All opinions are my own. This article does not contain financial or medical advice, it is for entertainment purposes only.
The latest gear acquisition syndrome is a problem I have had for too many years. It can be a silent issue that can cost you hundreds and even thousands of dollars.
I want to talk about my experience and how I am combating it, and some ideas for you to consider to keep your GAS in check.
Table of Contents
What GAS feel Like?
You’ve got the latest camera or lense or whatever tech is popular right now, and you feel great. Then the manufacturer announces your tech is getting an upgrade, the next version is coming out.
How do you feel? It’s not like a punch to the gut, but it does feel like a little kick.
Now there’s a new, better version out there, and the manufacturer wouldn’t release a new model if there wasn’t something that could be improved from the previous iteration.
Suddenly you don’t feel as keen to use that new lens, because it’s a bit inferior now.
Except that you’ve not used that lens once since you bought it four years ago!
Does that sound like you? That was me, and still a little bit me, but I’m working on it.
Why do you have GAS
Now I can’t speak for you, but I can tell you why I have GAS, and maybe that will resonate with you if you can see the similarities.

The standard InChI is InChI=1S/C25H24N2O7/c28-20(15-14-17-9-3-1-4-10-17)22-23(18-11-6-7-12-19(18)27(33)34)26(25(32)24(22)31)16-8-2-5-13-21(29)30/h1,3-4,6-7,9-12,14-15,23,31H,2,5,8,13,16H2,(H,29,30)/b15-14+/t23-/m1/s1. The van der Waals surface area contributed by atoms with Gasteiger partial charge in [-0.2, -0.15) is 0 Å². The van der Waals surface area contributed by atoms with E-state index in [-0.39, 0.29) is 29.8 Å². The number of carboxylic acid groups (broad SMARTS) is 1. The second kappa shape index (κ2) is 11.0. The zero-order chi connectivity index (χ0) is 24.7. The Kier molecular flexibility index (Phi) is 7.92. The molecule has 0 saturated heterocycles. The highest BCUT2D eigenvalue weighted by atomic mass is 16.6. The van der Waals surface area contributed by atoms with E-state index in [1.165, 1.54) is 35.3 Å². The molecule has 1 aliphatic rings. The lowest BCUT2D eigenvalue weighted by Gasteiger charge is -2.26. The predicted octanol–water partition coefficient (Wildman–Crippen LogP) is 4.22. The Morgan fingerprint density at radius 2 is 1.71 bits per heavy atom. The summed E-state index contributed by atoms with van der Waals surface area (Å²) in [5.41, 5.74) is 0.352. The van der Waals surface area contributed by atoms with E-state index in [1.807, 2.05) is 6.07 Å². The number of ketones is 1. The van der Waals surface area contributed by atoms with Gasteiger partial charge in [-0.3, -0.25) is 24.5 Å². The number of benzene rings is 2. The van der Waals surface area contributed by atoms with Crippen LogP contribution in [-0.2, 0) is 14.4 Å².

Emulating Your Peers
You have in mind what you want to achieve. A career goal. It might be to be a wedding photographer or YouTube creator, or another artistic medium.
The next thing you do is you figure out what equipment you need, but the problem is you might be looking to the peers in your field who are using the best gear available.
And you think to yourself, “well I need to use what they’re using to create their quality level of work”.
This is a large part of the issue. You see what others are creating and you want to emulate that. And the best way to emulate another creator’s work is to buy the same gear.
But you are you and how you create work will never be the same as another creator. What works for you will be different to everyone else.
These creators started off with gear that was less expensive, less glamorous. What they really worked on improving was their skills, their craft.
Another issue I have is that I will see something I want my work to include. Maybe it’s a new technique, for example hyperlapses.
But it’s a want, not a need. Yet I will convince myself that it is a future need, so I need to have the gear that will make this possible for when that future need is realised.
I almost never need it. You will never need it. It remains always a want.
For me in this example, I bought the DJI Ronin S. It was a bit of gear that ticked all the boxes.
It was also a time when on YouTube hyperlapses and timelapses were a relatively novel concept which every creator was employing in their arsenal of camera tricks.
I was also already making timelapses, so I wanted to take that to the next level, and that included hyperlapses and camera motion tricks.
The gear was from DJI, a reputable brand, which meant it was going to be good gear that would not let me down.
The Ronin S also has other great options for camera movement, like panning, rotating, controlling the Ronin remotely through the App.